Classical Music

Music In The Making: Spanish Sojourn

Hear three composers capture the exoticism of Spain in sound.

Andalusia, Spain
Andalusia, Spain
Claude Debussy
Claude Debussy, 1908

On this week’s episode, we’re making the most of the last days of summer! We’ll be headed to sunny Spain, with music by Debussy, de Falla, and Ravel.

Claude Debussy: Iberia
February 11, 2005
Shepherd School Symphony Orchestra; Larry Rachleff, conductor
Stude Concert Hall

Part of a larger set of orchestral pieces called Images, Claude Debussy’s Iberia musically depicts the atmosphere of Spain. Debussy evokes the country’s sounds, sights, and even scents; the work is rife with the sound of castanets and Moorish-sounding melodies. Listening to Debussy’s depiction, one would never guess that the composer had spent very little time in Spain. In reality, Debussy had traveled to Spain once with the express purpose of viewing a bullfight. However, Debussy’s imaginings were well received: Spanish composer Manuel de Falla praised the work, saying, “The echoes from the villages…the intoxicating spell of Andalusian nights, the festive gaiety of a people dancing to the joyous strains of a banda of guitars and bandurrias… all this whirls in the air.”

Pablo Picasso, "Three Cornered Hat" Costume
Pablo Picasso, “Three Cornered Hat” Costume

Manuel de Falla: Three Dances from “The Three Cornered Hat”

March 15, 2008

Shepherd School Symphony Orchestra; Larry Rachleff, conductor

Stude Concert Hall

For truly authentic Spanish flavor, we’ll turn to the music of Manuel de Falla. Though he honed his compositional craft in Paris, de Falla never forgot his roots, and returned to Spain with the outbreak of World War I. Once in his homeland, de Falla continued to be inspired by the atmosphere and culture of Spain. His work “the Three-Cornered Hat” was based on a famous Spanish novella of the same name. Eventually, de Falla and ballet impresario Sergei Diaghilev collaborated, bringing the story to life on stage with choreography by Leonide Massine and sets and costumes by Pablo Picasso.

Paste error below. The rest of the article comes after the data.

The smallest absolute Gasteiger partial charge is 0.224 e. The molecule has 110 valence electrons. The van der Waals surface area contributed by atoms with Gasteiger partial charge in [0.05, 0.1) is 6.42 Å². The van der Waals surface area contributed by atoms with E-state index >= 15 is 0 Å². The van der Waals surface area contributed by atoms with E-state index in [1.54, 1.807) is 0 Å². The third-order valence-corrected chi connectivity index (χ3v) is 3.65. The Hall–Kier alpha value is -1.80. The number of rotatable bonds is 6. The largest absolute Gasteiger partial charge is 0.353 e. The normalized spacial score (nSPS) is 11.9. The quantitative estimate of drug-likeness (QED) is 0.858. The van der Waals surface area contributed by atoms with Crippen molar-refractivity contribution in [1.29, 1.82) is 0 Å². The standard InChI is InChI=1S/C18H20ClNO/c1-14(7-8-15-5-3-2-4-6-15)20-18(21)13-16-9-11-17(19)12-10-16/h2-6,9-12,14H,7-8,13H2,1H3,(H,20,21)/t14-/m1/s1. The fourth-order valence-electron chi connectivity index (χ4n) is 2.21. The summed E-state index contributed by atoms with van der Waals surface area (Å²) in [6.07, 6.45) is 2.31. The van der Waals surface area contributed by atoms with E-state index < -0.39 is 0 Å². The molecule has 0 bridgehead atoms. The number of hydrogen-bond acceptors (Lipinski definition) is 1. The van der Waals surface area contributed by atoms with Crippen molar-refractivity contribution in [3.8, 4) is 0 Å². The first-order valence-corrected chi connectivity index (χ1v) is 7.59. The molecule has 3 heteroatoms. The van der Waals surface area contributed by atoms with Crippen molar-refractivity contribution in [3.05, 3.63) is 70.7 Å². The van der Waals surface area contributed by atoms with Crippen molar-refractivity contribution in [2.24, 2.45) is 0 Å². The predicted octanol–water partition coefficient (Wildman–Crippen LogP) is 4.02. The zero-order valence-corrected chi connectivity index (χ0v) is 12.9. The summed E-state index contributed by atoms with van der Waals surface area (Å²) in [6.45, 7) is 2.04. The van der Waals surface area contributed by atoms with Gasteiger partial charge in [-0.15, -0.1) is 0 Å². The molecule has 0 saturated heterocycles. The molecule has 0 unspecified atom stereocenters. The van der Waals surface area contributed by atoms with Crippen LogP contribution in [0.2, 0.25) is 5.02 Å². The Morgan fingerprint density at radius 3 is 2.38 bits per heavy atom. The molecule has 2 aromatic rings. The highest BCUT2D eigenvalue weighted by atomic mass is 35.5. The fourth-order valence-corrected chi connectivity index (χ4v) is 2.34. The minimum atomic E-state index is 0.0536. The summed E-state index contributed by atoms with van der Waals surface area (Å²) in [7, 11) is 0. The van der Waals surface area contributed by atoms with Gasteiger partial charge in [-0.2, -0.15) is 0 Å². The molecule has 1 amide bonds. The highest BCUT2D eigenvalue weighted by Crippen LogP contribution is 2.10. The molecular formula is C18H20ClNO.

Basque Country
Basque Country, where Ravel was born.

Maurice Ravel: Rapsodie espagnole
10/06/2006
Shepherd School Symphony Orchestra; Larry Rachleff, conductor
Stude Concert Hall

Shortly after Manuel de Falla arrived in Paris, he attended a performance of Maurice Ravel’s Rapsodie espagnole. He later reflected, “The Rapsodie . . . surprised me because of its Spanish character…But how was I to account for the subtly genuine Spanishness of Ravel, knowing, because he had told me so, that the only link he had with my country was to have been born near the border! The mystery was soon explained: Ravel's was a Spain he had felt in an idealized way through his mother.” Each of the four movements has its own character; the first, titled “Prelude to Night,” is mysterious, yet somehow sensual. “Malagueña,” the second movement, is based on a type of fandango from Southern Spain. The third is another dance, a Habanera. Cuban in origin, it is distinguished by its continuous underlying rhythm. In the fourth movement, titled “Festival,” Ravel uses all the colors of the orchestra to capture a lively celebration.

This episode originally aired Sunday, August 14th, 2016. Catch Music in the Making every Sunday at 7:06 PM on Classical.

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